Body is average/below average, the little that could be seen of her knees / thighs showed she’s hairy and not taken care of. Significant skin damage, I don’t remember her age but she’s at least 36 and shows more. Deal breaker: lack of kindness.

 Asked me if I like dogs, I responded I do and had a dog, she asked what happened, I told her it was stolen by one of my ex-es, she couldn’t’ stop chuckling, I can see she tried to contain it, but her smile wouldn’t stop. Unacceptable. Dealbreaker: She was running me through the “Asian gold digger” interview, a process to ask questions / make comments to elicit answers to assess financial means. Good luck with her in the future. Deal breaker: “I can never travel more than 2 weeks, I would miss my dog too much”

This was the nail in the coffin for me. I can no longer deal with the judgment, objectification, and down-right hatred and blame that is inflicted on matchmakers who genuinely want to help people. How can people be so hard on one another? After all, we’re all people putting forth the effort to find someone to love!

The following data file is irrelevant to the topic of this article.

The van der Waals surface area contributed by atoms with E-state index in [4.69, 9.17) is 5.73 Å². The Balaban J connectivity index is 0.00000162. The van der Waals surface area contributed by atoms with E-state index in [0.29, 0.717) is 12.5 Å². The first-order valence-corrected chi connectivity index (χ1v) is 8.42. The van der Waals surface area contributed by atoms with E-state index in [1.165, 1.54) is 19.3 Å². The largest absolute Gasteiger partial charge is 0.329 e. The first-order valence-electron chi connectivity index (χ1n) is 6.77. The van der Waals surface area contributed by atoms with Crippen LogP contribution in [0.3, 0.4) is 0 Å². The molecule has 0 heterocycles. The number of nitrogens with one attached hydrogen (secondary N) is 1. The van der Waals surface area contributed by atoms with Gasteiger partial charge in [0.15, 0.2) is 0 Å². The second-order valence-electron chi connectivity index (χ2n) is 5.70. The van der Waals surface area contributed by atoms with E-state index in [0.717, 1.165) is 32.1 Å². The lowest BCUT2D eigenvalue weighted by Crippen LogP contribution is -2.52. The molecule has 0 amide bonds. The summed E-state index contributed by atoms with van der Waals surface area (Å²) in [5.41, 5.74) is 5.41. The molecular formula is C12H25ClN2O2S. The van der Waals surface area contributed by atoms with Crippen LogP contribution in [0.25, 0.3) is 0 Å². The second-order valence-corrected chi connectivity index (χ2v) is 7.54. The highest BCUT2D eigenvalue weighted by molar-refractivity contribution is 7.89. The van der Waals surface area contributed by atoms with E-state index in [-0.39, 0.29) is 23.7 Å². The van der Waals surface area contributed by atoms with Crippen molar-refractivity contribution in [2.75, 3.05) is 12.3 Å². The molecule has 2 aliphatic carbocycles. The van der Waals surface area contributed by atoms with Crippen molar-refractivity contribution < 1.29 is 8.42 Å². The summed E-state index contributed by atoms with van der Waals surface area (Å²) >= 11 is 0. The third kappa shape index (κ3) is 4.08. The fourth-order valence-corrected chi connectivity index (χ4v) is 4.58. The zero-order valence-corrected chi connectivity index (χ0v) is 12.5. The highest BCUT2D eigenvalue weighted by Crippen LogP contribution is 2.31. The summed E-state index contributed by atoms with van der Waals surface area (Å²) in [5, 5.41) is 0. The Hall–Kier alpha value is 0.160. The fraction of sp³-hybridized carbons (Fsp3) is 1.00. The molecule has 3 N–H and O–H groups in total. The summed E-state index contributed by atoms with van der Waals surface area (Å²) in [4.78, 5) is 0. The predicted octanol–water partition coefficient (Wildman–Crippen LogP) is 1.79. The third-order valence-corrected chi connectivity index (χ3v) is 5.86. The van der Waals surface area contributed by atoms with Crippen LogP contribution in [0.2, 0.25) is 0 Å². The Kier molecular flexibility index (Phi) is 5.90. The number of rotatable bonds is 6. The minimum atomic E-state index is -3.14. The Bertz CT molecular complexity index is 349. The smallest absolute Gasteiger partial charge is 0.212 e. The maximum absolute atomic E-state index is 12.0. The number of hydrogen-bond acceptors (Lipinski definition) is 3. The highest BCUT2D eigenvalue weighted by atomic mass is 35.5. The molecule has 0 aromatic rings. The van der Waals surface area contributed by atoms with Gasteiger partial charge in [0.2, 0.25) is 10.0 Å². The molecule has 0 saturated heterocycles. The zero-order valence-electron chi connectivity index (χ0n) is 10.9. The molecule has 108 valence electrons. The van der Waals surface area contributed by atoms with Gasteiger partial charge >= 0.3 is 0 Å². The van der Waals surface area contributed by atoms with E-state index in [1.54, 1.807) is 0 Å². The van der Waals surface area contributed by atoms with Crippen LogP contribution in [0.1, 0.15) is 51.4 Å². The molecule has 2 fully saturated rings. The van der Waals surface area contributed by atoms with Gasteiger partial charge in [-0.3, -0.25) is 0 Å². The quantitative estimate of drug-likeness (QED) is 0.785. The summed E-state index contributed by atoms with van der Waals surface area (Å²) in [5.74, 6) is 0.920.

I have enjoyed many successes, and seeing the beaming faces of my many married couples, their growing lives, their children-It makes it all worthwhile. I know that my work as a matchmaker has brought many people happiness, hope, and lives they thought could not possibly exist. The happiness and pride I feel in that is immeasurable-but it came at a cost. It takes so much out of you emotionally. There are nights that you can’t sleep because you know someone is reeling from a bad date, or the fact that, maybe, they are probably never find love because they are too damaged to open their heart to it.

My point is this: Love is not perfect. It is gritty. You have to be willing to shed your skin, and accept the fact that life as you know it will change when you bring another person into it. You have to be so vulnerable that getting hurt is less of a cost than falling truly in love. That the pain of being broken hearted can teach you things about yourself you never realized and can make you a better person. Love is inspiring. Heartbreak is inspiring. You will feel both sides whether or not you stay together or not. Falling in love is facing your fears, facing your past, and knowing what you need to do right this time. For you. For your partner. A matchmaker cannot do that for you.